AI Virtual Assistants: 4 Things You Need To Know
There are many modes of communication today, but conversation is the most natural for humans. It’s no wonder that technologies in all industries are evolving to incorporate some degree of natural language processing (NLP). From navigation apps built into cars to remote control devices for media streaming to voice recognition for security in mobile and desktop apps, we are primed to speak and be understood - and the market agrees. The global NLP market is projected to grow from $20.98 billion in 2021 to $127.26 billion in 2028 at a CAGR of 29.4% in that forecast period. On the frontline of the NLP movement stands the eager AI virtual assistant, its hand outstretched to help businesses and their customers. The question is, are these helpers really up to the task?
Why AI virtual assistants now?
There are several reasons why the time is right for AI virtual assistants — alternately called conversational assistants, digital assistants, conversational interfaces and chatbots:
Improved speech technology algorithm development and machine learning
Greater computing power
Access to more and increasingly diverse sample data
New proprietary and open-source initiatives
Armed with these advances, AI virtual assistants are anxious to help, and show us what they can do to improve the user experience, as they interact more naturally with people at different touchpoints in the customer journey. The personal assistant technology has enabled these assistants to become a more integrated member of the customer service team during this historic time where AI virtual assistants adoption has accelerated during the COVID pandemic. In fact, during the pandemic, call center traffic surged by 600% in certain instances.
Without the use of bots, firms are forced to choose between hiring customer service reps (CSRs), or have customers wait longer for service. In addition, voicebots offer their services 24/7/365, and save companies money while doing so. These AI personal assistants never tire, and free up CSRs to handle higher-value, more complex queries.
Four best practices for building AI virtual assistants
Development organizations must plan, design, model and test. They must understand that NLP products require more iteration than non-voice products because designing for conversations is more complex than, for example, a web design. Developing for voice requires different mindsets, skill sets and toolsets. A focus in the following areas is required for successful AI virtual assistants deployment.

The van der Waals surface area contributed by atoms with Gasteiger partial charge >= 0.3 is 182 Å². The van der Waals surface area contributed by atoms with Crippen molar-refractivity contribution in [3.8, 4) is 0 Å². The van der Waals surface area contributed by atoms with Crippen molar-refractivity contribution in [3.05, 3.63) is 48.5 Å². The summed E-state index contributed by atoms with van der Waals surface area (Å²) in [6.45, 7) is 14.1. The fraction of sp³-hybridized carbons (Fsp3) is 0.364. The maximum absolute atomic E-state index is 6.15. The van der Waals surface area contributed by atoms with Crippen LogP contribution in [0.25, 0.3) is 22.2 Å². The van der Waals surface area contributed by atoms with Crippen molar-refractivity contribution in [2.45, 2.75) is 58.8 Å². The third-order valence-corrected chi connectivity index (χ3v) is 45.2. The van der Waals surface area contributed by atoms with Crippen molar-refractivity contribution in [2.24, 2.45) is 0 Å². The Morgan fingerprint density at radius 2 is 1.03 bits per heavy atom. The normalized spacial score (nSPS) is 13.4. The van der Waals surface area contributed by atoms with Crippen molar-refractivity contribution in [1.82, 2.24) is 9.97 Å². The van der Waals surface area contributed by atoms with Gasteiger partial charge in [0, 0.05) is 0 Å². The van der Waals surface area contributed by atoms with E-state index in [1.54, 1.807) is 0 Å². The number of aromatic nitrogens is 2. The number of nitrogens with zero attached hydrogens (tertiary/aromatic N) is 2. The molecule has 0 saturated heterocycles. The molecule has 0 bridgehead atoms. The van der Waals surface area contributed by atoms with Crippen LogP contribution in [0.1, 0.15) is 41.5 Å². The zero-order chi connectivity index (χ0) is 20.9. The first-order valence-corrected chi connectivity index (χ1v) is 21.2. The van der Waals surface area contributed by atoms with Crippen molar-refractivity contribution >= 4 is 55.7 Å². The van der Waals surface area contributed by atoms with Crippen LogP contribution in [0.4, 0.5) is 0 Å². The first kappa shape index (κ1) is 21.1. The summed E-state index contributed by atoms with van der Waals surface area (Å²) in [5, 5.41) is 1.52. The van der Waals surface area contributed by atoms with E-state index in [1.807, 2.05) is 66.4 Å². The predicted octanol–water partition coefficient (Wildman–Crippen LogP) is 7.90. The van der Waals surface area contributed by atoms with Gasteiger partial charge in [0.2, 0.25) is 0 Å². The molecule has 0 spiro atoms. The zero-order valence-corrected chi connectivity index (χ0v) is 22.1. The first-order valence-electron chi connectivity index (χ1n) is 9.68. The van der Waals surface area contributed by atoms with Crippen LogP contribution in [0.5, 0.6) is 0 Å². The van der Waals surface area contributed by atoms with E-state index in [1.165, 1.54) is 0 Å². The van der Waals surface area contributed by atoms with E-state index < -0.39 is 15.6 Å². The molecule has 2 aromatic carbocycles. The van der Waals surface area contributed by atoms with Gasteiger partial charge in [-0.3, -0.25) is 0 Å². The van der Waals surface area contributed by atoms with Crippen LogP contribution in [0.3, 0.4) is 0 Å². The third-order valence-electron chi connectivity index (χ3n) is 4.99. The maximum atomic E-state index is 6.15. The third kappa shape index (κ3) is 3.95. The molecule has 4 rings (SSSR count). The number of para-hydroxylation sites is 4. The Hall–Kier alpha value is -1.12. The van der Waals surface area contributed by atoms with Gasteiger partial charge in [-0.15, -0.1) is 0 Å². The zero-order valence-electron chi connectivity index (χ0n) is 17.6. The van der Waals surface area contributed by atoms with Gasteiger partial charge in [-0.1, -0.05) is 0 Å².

Plan - What do users want and what do they really need? How useful is the conversational product you’re planning to build relative to those wants and needs? Perhaps more important, how is the task better solved with a conversational approach compared to other channels? You don’t want to attempt to solve for something that could have more easily been achieved using a different channel. There are like questions on the business side. How do AI virtual assistants fit into the larger business ecosystem? What technology platforms should you evaluate for your conversational tech stack?
Design - The intricacies of human verbal interaction make designing conversations with AI virtual assistants very different from UX design for web or mobile. Designers take the user context, the user needs and the bot’s capabilities into account, and create sample dialogues based on that information. Once they’ve designed a happy path based on these dialogues, they refine, add variety and repair techniques to account for the diversity and errors that naturally occur in human dialogue. Designers work very closely with copywriters. They fashion a persona with a certain tone, style, gender, voice pitch and speed of talking so that it resonates with the audience and accurately represents your brand.
Training data for modeling - Building models requires specialized tools and knowledge. To begin with, a language model is only as good as the data that goes into it. It’s key to collect data that represents real user interactions in real environments. Ensure that you actively identify all possible biases — as a vast majority of AI projects deliver erroneous outcomes due to bias — and then gather data to counteract this.
Test and get continuous feedback - Testing examines many elements of the AI conversational assistant’s performance. For example, is the model you’ve built accurate? Does your system correctly recognize what the user says? From a functional testing perspective, is the correct next step taken based on what the user said in the interaction? Successful conversational assistants require ongoing feedback. Organizations must monitor the app, do regular testing, review analytics and improve the assistant based on the captured data.
As unstructured data grows, AI virtual assistants and the NLP technology that supports them continue to evolve to better understand the nuances, context, and ambiguities of human language.